on the previous Tuesday,|listens to his own broadcast on the Wednesday...

dislikes its quality intensely...

then travels back|faster than light to London...

in time for him to decide|not to give his broadcast.

Come. I'll prove it|to you logically.

Good, Cornelius,|but you've made a mistake here.

You have put a "b" in place|of the second "p."

Teacher, have you|forgotten your own name?

Everyone has always called me|Teacher that I had forgotten.

"Ape shall never kill Abe."

Thank you, Cornelius.|That was a very kind thought.

Gorillas.|All right, Aldo...

let's start with you.

General Aldo

With respect, General Aldo...

this is barely legible|and will have to be written again

Your capital "A" leans over|like a tent in a high wind.

And your capital "K"...

"Ape shall never kill Abe."

No, Aldo! No!


Teacher, you've spoken|the unspeakable.

In all our years|of slavery to mankind...

the word "no" was the one word|we were electrically conditioned to fear.

Caesar has forbidden you|its utterance in perpetuity.

An ape may say no to a human...

but a human may never|again say no to an ape.

Tell him you're sorry and go home|while you've still got a home to go to.

I'll put in a good word|for you with Caesar.

General Aldo, I'm... I'm sorry.

The writing you destroyed|was by Caesar's son.

I did not want you to|suffer Caesar's anger!

What do I care for Caesar's anger?

Let me give you a taste of mine!

Grab him!

Stop, Teacher!|Grab him!


Grab him.|Grab the teacher!

Grab him

Stop, Teacher!|Grab him!


Grab him.|Grab the teacher!

Stop! Stop!

We'll teach the teacher a lesson.

Throw him in the corral,|where all humans belong.

I said stop, Aldo.

He broke the law. With his own mouth,|he broke the first law.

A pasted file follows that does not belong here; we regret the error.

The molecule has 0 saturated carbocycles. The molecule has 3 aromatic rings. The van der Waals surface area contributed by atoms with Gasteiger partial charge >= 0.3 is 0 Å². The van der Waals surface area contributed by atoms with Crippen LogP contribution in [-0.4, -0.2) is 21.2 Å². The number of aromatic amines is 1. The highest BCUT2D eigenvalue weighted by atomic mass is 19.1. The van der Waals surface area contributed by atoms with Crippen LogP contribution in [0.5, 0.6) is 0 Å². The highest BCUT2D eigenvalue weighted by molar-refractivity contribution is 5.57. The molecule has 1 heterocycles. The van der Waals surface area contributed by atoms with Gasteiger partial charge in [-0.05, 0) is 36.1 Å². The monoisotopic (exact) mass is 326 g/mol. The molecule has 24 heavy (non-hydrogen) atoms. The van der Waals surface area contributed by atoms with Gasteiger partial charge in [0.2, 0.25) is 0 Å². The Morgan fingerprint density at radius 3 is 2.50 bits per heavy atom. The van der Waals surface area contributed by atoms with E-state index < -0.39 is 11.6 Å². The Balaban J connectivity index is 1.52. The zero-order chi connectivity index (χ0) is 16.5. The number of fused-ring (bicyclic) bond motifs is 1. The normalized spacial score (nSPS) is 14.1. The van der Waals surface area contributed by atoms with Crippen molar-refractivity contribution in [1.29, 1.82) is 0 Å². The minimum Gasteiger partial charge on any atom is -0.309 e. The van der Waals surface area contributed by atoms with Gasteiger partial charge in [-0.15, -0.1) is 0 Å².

I am the law.|What has he done?

Caesar, I was there.

Teacher only reverted|to type under provocation.

He spoke like a slave master|in the old days of our servitude..

when we were conditioned|to mechanical obedience.

He uttered a negative imperative.

Could you put that into words...

which even Caesar could understand?

Um, he said, "No, Aldo. No."

General Aldo deliberately|tore up a writing exercise...

written especially for me|by Caesar's son.

Teacher, you're old enough|to be well aware that "no"...

is the one word a human|may never say to an ape...

because apes once|heard it said to them...

a hundred times a day by humans.

Yes, I am old enough.

The schoolroom was wrecked.|- The class is ended.

The schoolroom is closed!|Now we go back to riding horses!


You and your friends...

will return to the schoolroom...

and put it back in order.

Abe, no gorilla|is to be dismissed..

until everything is back in its place.|- Yes, Caesar.

Father, since there won't be|any more school today...

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John William Corrington

John William Corrington was an American film and television writer, novelist, poet and lawyer. He received a B.A. degree from Centenary College, in 1956 and his M.A. from Rice University in 1960, the ... more…

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Submitted on August 05, 2018